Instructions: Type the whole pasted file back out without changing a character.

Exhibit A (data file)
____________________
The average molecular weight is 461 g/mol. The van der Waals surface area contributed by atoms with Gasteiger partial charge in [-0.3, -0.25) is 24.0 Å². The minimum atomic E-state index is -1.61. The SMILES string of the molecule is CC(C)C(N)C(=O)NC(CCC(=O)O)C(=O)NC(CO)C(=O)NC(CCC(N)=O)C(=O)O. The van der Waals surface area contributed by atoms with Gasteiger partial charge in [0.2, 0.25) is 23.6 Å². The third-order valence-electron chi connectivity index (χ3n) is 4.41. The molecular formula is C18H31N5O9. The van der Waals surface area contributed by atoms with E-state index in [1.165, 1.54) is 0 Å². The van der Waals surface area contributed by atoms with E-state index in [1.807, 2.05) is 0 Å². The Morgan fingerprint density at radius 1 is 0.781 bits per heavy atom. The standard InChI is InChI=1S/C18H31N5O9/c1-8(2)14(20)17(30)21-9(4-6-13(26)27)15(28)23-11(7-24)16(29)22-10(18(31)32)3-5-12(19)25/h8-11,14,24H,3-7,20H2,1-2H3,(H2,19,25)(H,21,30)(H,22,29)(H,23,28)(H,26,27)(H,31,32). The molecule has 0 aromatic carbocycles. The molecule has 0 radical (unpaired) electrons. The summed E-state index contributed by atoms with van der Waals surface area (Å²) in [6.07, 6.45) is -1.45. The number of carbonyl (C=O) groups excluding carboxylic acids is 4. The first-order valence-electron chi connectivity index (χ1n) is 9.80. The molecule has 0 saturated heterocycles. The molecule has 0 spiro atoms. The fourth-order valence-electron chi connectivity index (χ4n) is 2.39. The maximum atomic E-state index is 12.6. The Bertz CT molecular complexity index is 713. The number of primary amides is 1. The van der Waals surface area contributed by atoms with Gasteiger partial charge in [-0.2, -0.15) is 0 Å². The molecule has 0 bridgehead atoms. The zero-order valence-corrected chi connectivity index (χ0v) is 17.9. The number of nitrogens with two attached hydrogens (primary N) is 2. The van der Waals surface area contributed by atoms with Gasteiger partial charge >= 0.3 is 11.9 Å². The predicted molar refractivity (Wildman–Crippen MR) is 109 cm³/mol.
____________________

The average molecular weight is 461 g/mol. The van der Waals surface area contributed by atoms with Gasteiger partial charge in [-0.3, -0.25) is 24.0 Å². The minimum atomic E-state index is -1.61. The SMILES string of the molecule is CC(C)C(N)C(=O)NC(CCC(=O)O)C(=O)NC(CO)C(=O)NC(CCC(N)=O)C(=O)O. The van der Waals surface area contributed by atoms with Gasteiger partial charge in [0.2, 0.25) is 23.6 Å². The third-order valence-electron chi connectivity index (χ3n) is 4.41. The molecular formula is C18H31N5O9. The van der Waals surface area contributed by atoms with E-state index in [1.165, 1.54) is 0 Å². The van der Waals surface area contributed by atoms with E-state index in [1.807, 2.05) is 0 Å². The Morgan fingerprint density at radius 1 is 0.781 bits per heavy atom. The standard InChI is InChI=1S/C18H31N5O9/c1-8(2)14(20)17(30)21-9(4-6-13(26)27)15(28)23-11(7-24)16(29)22-10(18(31)32)3-5-12(19)25/h8-11,14,24H,3-7,20H2,1-2H3,(H2,19,25)(H,21,30)(H,22,29)(H,23,28)(H,26,27)(H,31,32). The molecule has 0 aromatic carbocycles. The molecule has 0 radical (unpaired) electrons. The summed E-state index contributed by atoms with van der Waals surface area (Å²) in [6.07, 6.45) is -1.45. The number of carbonyl (C=O) groups excluding carboxylic acids is 4. The first-order valence-electron chi connectivity index (χ1n) is 9.80. The molecule has 0 saturated heterocycles. The molecule has 0 spiro atoms. The fourth-order valence-electron chi connectivity index (χ4n) is 2.39. The maximum atomic E-state index is 12.6. The Bertz CT molecular complexity index is 713. The number of primary amides is 1. The van der Waals surface area contributed by atoms with Gasteiger partial charge in [-0.2, -0.15) is 0 Å². The molecule has 0 bridgehead atoms. The zero-order valence-corrected chi connectivity index (χ0v) is 17.9. The number of nitrogens with two attached hydrogens (primary N) is 2. The van der Waals surface area contributed by atoms with Gasteiger partial charge >= 0.3 is 11.9 Å². The predicted molar refractivity (Wildman–Crippen MR) is 109 cm³/mol.